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Tesdorf-Design Architecture


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Welcome to Tesdorf-Design Architecture

This is a site dedicated to design, architects and architecture and the understanding of the World around us. This is a centre for discovering the best information on design and architecture that the Internet has to offer.

Visit "The Buildings" to refer to the six-part "DATABASE OF WORLD ARCHITECTURE".

Visit our other pages including "The Architects" to refer to the "DATABASE OF FAMOUS ARCHITECTS, BIRTHS & DEATHS" and the three-part "DATABASE OF FAMOUS ARCHITECTS AND THEIR WORKS".

Visit "Architecture History" to read a Short Synopsis of the "HISTORY OF ARCHITECTURE" .

Visit "Images" and see low resolution "SAMPLES OF ARCHITECTURAL IMAGES" that can be ordered in high definition. There are over 300,000 images of architecture available in total. In all twenty-five sample low-resolution images of architecture are scattered through the pages of the Site.

Visit our "Shop Area" and do not miss the great architectral items featured in the A-Store.

We hope you enjoy your visit to Tesdorf-Design.com We are always updating this site with new architectural ideas and exciting information from the world of architecture Internet and its best online information and shopping sites related to architecture, so please bookmark this page and visit us often.


Chapels in The Church of the Monastery of La Tourette by le Corbusier.


Check out the brief "Synopsis of the History of Architecture" in the Western World that you can find below here.


Interior of the Church of Saint Mark at Bjorkhagen, Stockholm by Sigurd Lewerentz



THE HISTORY OF ARCHITECTURE IN THE WEST.


A Brief Synopsis of Architectural History.

This is a very short history of architecture in the Western world, from prehistoric to modern times. The history includes no information about the wide variation and extensive parallel history of architecture in Russia, Korea, China, Tibet, Japan, Vietnam, Burma, Cambodia, Indonesia, Indian sub-Continent, Iran, the Arab World, Sub-Saharan Africa, Brazil, Peru, Mexico and Polynesia. This is a view from the Western World. Architecture is an art and Architectural styles overlap and do not start and stop at precise times, and the dates listed here are quite approximate and vary from region to region.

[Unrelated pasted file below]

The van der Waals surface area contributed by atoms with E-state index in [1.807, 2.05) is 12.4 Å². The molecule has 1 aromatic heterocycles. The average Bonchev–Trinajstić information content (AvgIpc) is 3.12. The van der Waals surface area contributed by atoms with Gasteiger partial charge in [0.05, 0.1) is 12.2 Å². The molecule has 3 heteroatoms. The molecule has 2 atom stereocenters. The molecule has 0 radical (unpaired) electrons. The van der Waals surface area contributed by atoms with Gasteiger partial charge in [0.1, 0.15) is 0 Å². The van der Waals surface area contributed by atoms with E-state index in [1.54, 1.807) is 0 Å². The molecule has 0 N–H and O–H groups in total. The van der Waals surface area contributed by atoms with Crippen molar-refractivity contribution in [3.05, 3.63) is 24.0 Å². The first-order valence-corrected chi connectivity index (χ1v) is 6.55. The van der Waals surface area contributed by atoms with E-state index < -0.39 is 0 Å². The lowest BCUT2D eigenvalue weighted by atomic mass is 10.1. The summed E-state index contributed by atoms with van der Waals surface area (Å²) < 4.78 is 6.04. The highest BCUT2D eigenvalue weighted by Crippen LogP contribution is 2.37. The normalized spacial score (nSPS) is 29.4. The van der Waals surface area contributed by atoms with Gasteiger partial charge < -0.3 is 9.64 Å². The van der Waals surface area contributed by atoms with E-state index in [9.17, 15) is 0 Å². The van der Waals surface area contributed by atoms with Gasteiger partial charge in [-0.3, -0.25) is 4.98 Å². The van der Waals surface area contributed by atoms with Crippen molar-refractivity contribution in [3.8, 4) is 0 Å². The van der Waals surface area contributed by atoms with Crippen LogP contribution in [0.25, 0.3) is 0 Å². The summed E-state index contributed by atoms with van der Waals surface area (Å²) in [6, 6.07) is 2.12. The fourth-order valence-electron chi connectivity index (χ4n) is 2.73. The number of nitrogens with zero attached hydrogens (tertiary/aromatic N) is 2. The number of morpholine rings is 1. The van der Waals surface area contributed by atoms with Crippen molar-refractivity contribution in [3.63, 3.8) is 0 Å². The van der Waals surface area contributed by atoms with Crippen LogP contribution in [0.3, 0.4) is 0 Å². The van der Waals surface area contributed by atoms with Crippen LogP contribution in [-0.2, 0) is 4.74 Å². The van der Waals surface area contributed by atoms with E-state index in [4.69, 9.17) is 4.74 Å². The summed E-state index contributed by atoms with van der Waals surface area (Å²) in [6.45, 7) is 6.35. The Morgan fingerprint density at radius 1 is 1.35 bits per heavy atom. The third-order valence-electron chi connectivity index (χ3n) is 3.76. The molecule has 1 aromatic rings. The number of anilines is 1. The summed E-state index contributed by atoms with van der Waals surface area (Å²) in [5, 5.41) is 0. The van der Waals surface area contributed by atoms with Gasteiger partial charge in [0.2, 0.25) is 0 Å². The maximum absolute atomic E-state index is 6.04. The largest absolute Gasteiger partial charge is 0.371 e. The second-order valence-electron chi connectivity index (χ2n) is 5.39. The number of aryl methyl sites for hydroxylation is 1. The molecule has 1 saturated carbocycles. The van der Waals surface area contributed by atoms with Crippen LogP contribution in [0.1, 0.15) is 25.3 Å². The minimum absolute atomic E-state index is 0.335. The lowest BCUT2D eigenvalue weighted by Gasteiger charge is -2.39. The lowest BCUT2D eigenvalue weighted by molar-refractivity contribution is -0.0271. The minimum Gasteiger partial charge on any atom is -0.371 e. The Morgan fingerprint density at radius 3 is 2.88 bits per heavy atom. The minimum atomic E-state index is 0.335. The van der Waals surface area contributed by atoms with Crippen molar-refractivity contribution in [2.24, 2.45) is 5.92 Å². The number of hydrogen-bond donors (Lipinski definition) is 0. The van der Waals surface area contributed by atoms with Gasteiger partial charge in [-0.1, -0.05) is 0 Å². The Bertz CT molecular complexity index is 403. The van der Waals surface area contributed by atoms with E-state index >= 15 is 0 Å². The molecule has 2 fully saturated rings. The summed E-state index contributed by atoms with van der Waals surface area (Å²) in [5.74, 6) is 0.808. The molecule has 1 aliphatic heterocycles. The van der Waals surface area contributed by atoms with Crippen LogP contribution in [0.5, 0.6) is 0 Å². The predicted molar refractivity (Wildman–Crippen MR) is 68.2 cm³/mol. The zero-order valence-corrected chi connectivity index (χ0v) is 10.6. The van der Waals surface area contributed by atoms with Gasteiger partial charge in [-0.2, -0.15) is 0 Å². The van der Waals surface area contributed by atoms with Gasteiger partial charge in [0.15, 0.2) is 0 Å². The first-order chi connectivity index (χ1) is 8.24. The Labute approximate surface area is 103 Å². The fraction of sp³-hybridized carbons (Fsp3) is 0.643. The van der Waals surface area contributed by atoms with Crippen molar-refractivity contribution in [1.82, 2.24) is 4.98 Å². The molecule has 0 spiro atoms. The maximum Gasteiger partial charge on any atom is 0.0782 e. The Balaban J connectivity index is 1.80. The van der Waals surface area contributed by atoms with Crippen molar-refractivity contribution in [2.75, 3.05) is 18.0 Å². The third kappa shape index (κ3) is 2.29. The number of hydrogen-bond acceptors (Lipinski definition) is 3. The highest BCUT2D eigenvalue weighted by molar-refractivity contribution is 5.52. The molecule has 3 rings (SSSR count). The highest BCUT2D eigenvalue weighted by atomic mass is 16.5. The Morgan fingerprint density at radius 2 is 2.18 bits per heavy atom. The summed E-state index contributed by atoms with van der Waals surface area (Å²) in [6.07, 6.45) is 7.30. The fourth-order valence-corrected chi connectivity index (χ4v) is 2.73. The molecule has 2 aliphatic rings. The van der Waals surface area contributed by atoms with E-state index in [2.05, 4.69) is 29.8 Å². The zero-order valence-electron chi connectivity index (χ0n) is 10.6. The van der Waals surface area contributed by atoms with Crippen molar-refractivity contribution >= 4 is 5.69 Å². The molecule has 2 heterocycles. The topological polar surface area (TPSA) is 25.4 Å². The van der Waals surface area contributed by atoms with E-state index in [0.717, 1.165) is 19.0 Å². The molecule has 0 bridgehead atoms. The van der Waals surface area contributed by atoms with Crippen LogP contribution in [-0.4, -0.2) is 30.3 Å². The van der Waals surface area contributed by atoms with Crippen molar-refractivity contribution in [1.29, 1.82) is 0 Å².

Architecture in Prehistoric Times

Before recorded history, humans constructed stone circles, megaliths, inhabited and decorated caves and created temporary timber dwelling structures and villages.

Mesopotamian Architecture 4,000 BC to 400 BC.

In the valley of the Tigris and Euphrates and Persia, successive Empires constructed monumental brick and stone fortified Cities, Temples, and Mortuaries. The Hanging Gardens of Babylon were one of the Wonders of the Ancient World. The glorious architecture of Persepolis was swept aside by Alexander the Great's invasion.

Ancient Egyptian Architecturre 3,500 BC to 900 BC

In ancient Egypt, powerful Pharonic dynasties constructed monumental Pyramids, Temples, Mortuaries and Shrines. Much Pharaonic architecture was for the glorification of the Dead. The Great Pyramid remains the greatest building volume in the World.

Classical Greek Architecture 800 BC to 146 AD

From the rise of the ancient Greek City States, Greek Architects constructed finely conceived Classical stone Temples, Stadia, Necopoles, Theatres,and Palaces. The refinements of Greek architectural proportion and detail have never been surpassed. The influence of Greek architecture lasted 2,000 years in the West.

Roman Architecture 146 BC to 400 AD

After the fall of ancient Greece to the Roman Empire, the Romans adopted and further developed the Classical Style. They built brick & stone Temples, Triumphal Arches, Aqueducts, Stadia, Amphitheatres, Basilicas, Theatres, Palaces and Bridges, in great Cities connected by road networks. The organization of Roman Cities rivalled modern cities and their services in its complexity.

Early Christian Architecture 375 AD to 800 AD

European architecture moved on from the Roman Era and developed the Roman basilica form and Classical circular temple form to create the early Cristian Churches Roman mosaic work was continued to decorate the interiors of these churches.

Byzantine Architecture 375 to 800 AD

The Eastern Roman Empire developed into the Byzantine Empire which developed unique domed Crurches utilizing the Late Roman pendentive support for the domes. These construction methods made possible very large unobstructed interior spaces. Mosaic decoration was highly developed in these buildings.

Romanesque Architecture 500 to 1200 AD

In post-Roman Western Europe a style based on the Roman arcaded structure developed into Romanesque architecture with Roman semi-circular rounded arches. This style was very prominent in Germany. In Italy it lingered far into the Gothic era.

Gothic Architecture 1100 to 1450 AD

Innovative Mediaeval architects created the pointed arch under Islamic influence to free up the vaulting methods used in the great cathedrals of Europe. In the Gothic cathedral, large stained-glass panels filled huge windows, which lit and coloured the interior Gothic architecture was only grudgingly used in Italy. In France, daringly sparse construction was pushed to the point of structural collapse in the pursuit of impressive lightness.

Renaissance Architecture 1450 to 1700 AD